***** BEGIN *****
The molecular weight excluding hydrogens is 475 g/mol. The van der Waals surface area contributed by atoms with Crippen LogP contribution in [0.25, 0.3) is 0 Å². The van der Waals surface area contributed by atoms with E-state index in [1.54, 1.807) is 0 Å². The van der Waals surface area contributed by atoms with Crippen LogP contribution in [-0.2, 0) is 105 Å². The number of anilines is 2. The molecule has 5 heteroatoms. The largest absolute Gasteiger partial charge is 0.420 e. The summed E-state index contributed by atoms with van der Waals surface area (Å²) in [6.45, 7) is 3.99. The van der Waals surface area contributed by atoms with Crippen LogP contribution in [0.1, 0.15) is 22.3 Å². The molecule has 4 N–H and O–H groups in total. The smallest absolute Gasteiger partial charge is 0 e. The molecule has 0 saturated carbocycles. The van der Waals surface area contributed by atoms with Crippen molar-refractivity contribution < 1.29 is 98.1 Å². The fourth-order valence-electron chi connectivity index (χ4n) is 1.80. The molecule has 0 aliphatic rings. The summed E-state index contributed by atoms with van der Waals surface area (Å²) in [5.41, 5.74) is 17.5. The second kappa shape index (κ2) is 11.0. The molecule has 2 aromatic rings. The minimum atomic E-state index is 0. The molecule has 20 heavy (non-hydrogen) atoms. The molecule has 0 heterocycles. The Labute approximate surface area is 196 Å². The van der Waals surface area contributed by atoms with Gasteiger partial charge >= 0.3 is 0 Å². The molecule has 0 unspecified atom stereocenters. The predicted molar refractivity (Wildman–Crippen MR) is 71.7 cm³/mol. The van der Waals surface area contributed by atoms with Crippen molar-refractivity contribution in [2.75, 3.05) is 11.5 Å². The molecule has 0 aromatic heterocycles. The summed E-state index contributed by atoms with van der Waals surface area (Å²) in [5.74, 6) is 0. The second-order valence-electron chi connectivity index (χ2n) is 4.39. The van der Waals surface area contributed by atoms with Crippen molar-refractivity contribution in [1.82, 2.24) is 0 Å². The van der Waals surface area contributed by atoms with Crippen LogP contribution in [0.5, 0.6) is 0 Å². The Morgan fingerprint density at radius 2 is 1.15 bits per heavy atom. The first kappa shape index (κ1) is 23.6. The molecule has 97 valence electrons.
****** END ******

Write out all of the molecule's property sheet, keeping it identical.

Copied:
The molecular weight excluding hydrogens is 475 g/mol. The van der Waals surface area contributed by atoms with Crippen LogP contribution in [0.25, 0.3) is 0 Å². The van der Waals surface area contributed by atoms with E-state index in [1.54, 1.807) is 0 Å². The van der Waals surface area contributed by atoms with Crippen LogP contribution in [-0.2, 0) is 105 Å². The number of anilines is 2. The molecule has 5 heteroatoms. The largest absolute Gasteiger partial charge is 0.420 e. The summed E-state index contributed by atoms with van der Waals surface area (Å²) in [6.45, 7) is 3.99. The van der Waals surface area contributed by atoms with Crippen LogP contribution in [0.1, 0.15) is 22.3 Å². The molecule has 4 N–H and O–H groups in total. The smallest absolute Gasteiger partial charge is 0 e. The molecule has 0 saturated carbocycles. The van der Waals surface area contributed by atoms with Crippen molar-refractivity contribution < 1.29 is 98.1 Å². The fourth-order valence-electron chi connectivity index (χ4n) is 1.80. The molecule has 0 aliphatic rings. The summed E-state index contributed by atoms with van der Waals surface area (Å²) in [5.41, 5.74) is 17.5. The second kappa shape index (κ2) is 11.0. The molecule has 2 aromatic rings. The minimum atomic E-state index is 0. The molecule has 20 heavy (non-hydrogen) atoms. The molecule has 0 heterocycles. The Labute approximate surface area is 196 Å². The van der Waals surface area contributed by atoms with Gasteiger partial charge >= 0.3 is 0 Å². The molecule has 0 unspecified atom stereocenters. The predicted molar refractivity (Wildman–Crippen MR) is 71.7 cm³/mol. The van der Waals surface area contributed by atoms with Crippen molar-refractivity contribution in [2.75, 3.05) is 11.5 Å². The molecule has 0 aromatic heterocycles. The summed E-state index contributed by atoms with van der Waals surface area (Å²) in [5.74, 6) is 0. The second-order valence-electron chi connectivity index (χ2n) is 4.39. The van der Waals surface area contributed by atoms with Crippen molar-refractivity contribution in [1.82, 2.24) is 0 Å². The van der Waals surface area contributed by atoms with Crippen LogP contribution in [0.5, 0.6) is 0 Å². The Morgan fingerprint density at radius 2 is 1.15 bits per heavy atom. The first kappa shape index (κ1) is 23.6. The molecule has 97 valence electrons.